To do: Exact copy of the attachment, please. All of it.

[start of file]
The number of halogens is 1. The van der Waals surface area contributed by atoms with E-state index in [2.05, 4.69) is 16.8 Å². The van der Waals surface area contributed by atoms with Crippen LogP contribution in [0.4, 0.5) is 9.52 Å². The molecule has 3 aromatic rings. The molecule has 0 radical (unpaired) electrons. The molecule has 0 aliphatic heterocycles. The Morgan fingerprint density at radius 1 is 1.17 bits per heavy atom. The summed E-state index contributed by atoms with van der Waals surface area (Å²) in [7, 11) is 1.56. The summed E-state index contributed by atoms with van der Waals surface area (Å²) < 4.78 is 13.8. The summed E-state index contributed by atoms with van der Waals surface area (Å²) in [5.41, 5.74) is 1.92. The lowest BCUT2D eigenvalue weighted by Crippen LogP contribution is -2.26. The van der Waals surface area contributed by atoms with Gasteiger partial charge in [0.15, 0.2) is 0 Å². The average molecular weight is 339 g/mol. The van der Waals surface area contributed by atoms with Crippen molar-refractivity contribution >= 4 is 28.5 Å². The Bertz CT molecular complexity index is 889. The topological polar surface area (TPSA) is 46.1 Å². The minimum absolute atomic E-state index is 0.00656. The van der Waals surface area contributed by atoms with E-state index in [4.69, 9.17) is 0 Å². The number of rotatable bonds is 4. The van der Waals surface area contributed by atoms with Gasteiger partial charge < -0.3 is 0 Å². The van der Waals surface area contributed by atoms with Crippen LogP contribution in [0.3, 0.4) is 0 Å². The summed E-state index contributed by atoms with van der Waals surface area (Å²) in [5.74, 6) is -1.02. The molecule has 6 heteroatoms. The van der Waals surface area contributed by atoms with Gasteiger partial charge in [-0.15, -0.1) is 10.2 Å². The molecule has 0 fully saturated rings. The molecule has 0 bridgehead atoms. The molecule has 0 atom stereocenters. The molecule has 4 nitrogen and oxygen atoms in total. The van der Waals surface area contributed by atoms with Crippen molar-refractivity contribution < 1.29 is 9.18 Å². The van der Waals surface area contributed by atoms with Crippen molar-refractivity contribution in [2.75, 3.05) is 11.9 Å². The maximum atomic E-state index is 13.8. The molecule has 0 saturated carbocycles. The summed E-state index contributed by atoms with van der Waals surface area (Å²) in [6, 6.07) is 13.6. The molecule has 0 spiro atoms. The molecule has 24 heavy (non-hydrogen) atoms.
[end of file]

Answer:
The number of halogens is 1. The van der Waals surface area contributed by atoms with E-state index in [2.05, 4.69) is 16.8 Å². The van der Waals surface area contributed by atoms with Crippen LogP contribution in [0.4, 0.5) is 9.52 Å². The molecule has 3 aromatic rings. The molecule has 0 radical (unpaired) electrons. The molecule has 0 aliphatic heterocycles. The Morgan fingerprint density at radius 1 is 1.17 bits per heavy atom. The summed E-state index contributed by atoms with van der Waals surface area (Å²) in [7, 11) is 1.56. The summed E-state index contributed by atoms with van der Waals surface area (Å²) < 4.78 is 13.8. The summed E-state index contributed by atoms with van der Waals surface area (Å²) in [5.41, 5.74) is 1.92. The lowest BCUT2D eigenvalue weighted by Crippen LogP contribution is -2.26. The van der Waals surface area contributed by atoms with Gasteiger partial charge in [0.15, 0.2) is 0 Å². The average molecular weight is 339 g/mol. The van der Waals surface area contributed by atoms with Crippen molar-refractivity contribution >= 4 is 28.5 Å². The Bertz CT molecular complexity index is 889. The topological polar surface area (TPSA) is 46.1 Å². The minimum absolute atomic E-state index is 0.00656. The van der Waals surface area contributed by atoms with E-state index in [4.69, 9.17) is 0 Å². The number of rotatable bonds is 4. The van der Waals surface area contributed by atoms with Gasteiger partial charge < -0.3 is 0 Å². The van der Waals surface area contributed by atoms with Crippen LogP contribution in [0.3, 0.4) is 0 Å². The summed E-state index contributed by atoms with van der Waals surface area (Å²) in [5.74, 6) is -1.02. The molecule has 6 heteroatoms. The van der Waals surface area contributed by atoms with Gasteiger partial charge in [-0.15, -0.1) is 10.2 Å². The molecule has 0 fully saturated rings. The molecule has 0 bridgehead atoms. The molecule has 0 atom stereocenters. The molecule has 4 nitrogen and oxygen atoms in total. The van der Waals surface area contributed by atoms with Crippen molar-refractivity contribution < 1.29 is 9.18 Å². The van der Waals surface area contributed by atoms with Crippen molar-refractivity contribution in [2.75, 3.05) is 11.9 Å². The maximum atomic E-state index is 13.8. The molecule has 0 saturated carbocycles. The summed E-state index contributed by atoms with van der Waals surface area (Å²) in [6, 6.07) is 13.6. The molecule has 0 spiro atoms. The molecule has 24 heavy (non-hydrogen) atoms.